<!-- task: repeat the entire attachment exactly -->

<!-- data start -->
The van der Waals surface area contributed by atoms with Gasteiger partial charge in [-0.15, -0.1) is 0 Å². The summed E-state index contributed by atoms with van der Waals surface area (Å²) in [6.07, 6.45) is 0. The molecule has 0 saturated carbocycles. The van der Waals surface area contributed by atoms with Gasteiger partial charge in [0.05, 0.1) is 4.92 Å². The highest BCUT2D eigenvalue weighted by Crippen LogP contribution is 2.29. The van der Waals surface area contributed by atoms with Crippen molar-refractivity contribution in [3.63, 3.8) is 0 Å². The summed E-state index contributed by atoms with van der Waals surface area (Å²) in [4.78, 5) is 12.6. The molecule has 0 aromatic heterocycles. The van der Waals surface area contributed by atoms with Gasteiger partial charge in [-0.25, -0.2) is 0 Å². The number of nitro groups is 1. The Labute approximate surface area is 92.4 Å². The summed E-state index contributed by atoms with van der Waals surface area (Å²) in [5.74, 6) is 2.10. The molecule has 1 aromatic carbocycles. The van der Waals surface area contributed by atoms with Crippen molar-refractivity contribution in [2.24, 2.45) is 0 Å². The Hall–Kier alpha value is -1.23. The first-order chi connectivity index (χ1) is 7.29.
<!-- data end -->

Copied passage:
The van der Waals surface area contributed by atoms with Gasteiger partial charge in [-0.15, -0.1) is 0 Å². The summed E-state index contributed by atoms with van der Waals surface area (Å²) in [6.07, 6.45) is 0. The molecule has 0 saturated carbocycles. The van der Waals surface area contributed by atoms with Gasteiger partial charge in [0.05, 0.1) is 4.92 Å². The highest BCUT2D eigenvalue weighted by Crippen LogP contribution is 2.29. The van der Waals surface area contributed by atoms with Crippen molar-refractivity contribution in [3.63, 3.8) is 0 Å². The summed E-state index contributed by atoms with van der Waals surface area (Å²) in [4.78, 5) is 12.6. The molecule has 0 aromatic heterocycles. The van der Waals surface area contributed by atoms with Gasteiger partial charge in [-0.25, -0.2) is 0 Å². The number of nitro groups is 1. The Labute approximate surface area is 92.4 Å². The summed E-state index contributed by atoms with van der Waals surface area (Å²) in [5.74, 6) is 2.10. The molecule has 1 aromatic carbocycles. The van der Waals surface area contributed by atoms with Crippen molar-refractivity contribution in [2.24, 2.45) is 0 Å². The Hall–Kier alpha value is -1.23. The first-order chi connectivity index (χ1) is 7.29.